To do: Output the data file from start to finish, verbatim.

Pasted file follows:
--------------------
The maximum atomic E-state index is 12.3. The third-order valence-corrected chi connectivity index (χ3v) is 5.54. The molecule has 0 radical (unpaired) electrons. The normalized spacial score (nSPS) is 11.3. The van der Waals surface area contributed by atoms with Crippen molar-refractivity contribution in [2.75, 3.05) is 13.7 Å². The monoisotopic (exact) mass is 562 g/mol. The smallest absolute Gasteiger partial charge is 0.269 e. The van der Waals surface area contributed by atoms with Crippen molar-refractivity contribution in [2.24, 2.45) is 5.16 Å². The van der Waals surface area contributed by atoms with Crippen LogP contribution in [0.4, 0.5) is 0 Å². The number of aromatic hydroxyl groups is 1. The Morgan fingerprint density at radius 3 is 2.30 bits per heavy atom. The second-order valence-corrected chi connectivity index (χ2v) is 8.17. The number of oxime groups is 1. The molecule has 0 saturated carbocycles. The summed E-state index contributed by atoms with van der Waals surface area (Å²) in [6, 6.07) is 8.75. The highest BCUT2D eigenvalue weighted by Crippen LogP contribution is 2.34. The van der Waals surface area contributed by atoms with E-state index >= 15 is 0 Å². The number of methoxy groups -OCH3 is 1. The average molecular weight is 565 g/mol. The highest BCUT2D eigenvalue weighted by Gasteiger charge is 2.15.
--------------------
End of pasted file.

The maximum atomic E-state index is 12.3. The third-order valence-corrected chi connectivity index (χ3v) is 5.54. The molecule has 0 radical (unpaired) electrons. The normalized spacial score (nSPS) is 11.3. The van der Waals surface area contributed by atoms with Crippen molar-refractivity contribution in [2.75, 3.05) is 13.7 Å². The monoisotopic (exact) mass is 562 g/mol. The smallest absolute Gasteiger partial charge is 0.269 e. The van der Waals surface area contributed by atoms with Crippen molar-refractivity contribution in [2.24, 2.45) is 5.16 Å². The van der Waals surface area contributed by atoms with Crippen LogP contribution in [0.4, 0.5) is 0 Å². The number of aromatic hydroxyl groups is 1. The Morgan fingerprint density at radius 3 is 2.30 bits per heavy atom. The second-order valence-corrected chi connectivity index (χ2v) is 8.17. The number of oxime groups is 1. The molecule has 0 saturated carbocycles. The summed E-state index contributed by atoms with van der Waals surface area (Å²) in [6, 6.07) is 8.75. The highest BCUT2D eigenvalue weighted by Crippen LogP contribution is 2.34. The van der Waals surface area contributed by atoms with E-state index >= 15 is 0 Å². The number of methoxy groups -OCH3 is 1. The average molecular weight is 565 g/mol. The highest BCUT2D eigenvalue weighted by Gasteiger charge is 2.15.